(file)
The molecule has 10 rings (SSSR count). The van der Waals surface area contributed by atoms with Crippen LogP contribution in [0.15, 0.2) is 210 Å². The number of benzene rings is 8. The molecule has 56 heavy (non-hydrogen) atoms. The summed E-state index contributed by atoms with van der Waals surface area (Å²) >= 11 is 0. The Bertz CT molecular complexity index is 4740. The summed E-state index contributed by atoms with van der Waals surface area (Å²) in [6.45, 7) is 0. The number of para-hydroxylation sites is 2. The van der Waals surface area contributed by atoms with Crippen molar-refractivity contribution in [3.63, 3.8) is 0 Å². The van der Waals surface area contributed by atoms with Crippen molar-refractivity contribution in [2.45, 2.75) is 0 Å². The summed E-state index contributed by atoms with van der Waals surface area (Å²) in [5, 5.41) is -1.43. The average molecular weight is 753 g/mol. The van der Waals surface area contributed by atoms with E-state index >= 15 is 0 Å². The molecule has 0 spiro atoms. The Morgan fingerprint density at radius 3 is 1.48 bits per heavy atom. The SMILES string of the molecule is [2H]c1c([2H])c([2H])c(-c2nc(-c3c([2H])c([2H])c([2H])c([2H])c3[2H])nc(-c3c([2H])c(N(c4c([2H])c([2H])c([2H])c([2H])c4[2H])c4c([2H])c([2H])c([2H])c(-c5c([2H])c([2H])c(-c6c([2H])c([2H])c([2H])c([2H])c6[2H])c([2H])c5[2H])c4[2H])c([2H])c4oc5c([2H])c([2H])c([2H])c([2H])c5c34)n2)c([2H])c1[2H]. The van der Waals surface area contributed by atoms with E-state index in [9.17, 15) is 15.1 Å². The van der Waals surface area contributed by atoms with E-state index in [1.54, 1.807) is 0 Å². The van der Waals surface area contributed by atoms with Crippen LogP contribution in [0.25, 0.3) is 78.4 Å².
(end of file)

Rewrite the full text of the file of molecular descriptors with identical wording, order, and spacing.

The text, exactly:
The molecule has 10 rings (SSSR count). The van der Waals surface area contributed by atoms with Crippen LogP contribution in [0.15, 0.2) is 210 Å². The number of benzene rings is 8. The molecule has 56 heavy (non-hydrogen) atoms. The summed E-state index contributed by atoms with van der Waals surface area (Å²) >= 11 is 0. The Bertz CT molecular complexity index is 4740. The summed E-state index contributed by atoms with van der Waals surface area (Å²) in [6.45, 7) is 0. The number of para-hydroxylation sites is 2. The van der Waals surface area contributed by atoms with Crippen molar-refractivity contribution in [3.63, 3.8) is 0 Å². The van der Waals surface area contributed by atoms with Crippen molar-refractivity contribution in [2.45, 2.75) is 0 Å². The summed E-state index contributed by atoms with van der Waals surface area (Å²) in [5, 5.41) is -1.43. The average molecular weight is 753 g/mol. The van der Waals surface area contributed by atoms with E-state index >= 15 is 0 Å². The molecule has 0 spiro atoms. The Morgan fingerprint density at radius 3 is 1.48 bits per heavy atom. The SMILES string of the molecule is [2H]c1c([2H])c([2H])c(-c2nc(-c3c([2H])c([2H])c([2H])c([2H])c3[2H])nc(-c3c([2H])c(N(c4c([2H])c([2H])c([2H])c([2H])c4[2H])c4c([2H])c([2H])c([2H])c(-c5c([2H])c([2H])c(-c6c([2H])c([2H])c([2H])c([2H])c6[2H])c([2H])c5[2H])c4[2H])c([2H])c4oc5c([2H])c([2H])c([2H])c([2H])c5c34)n2)c([2H])c1[2H]. The van der Waals surface area contributed by atoms with E-state index in [9.17, 15) is 15.1 Å². The van der Waals surface area contributed by atoms with E-state index in [1.54, 1.807) is 0 Å². The van der Waals surface area contributed by atoms with Crippen LogP contribution in [0.25, 0.3) is 78.4 Å².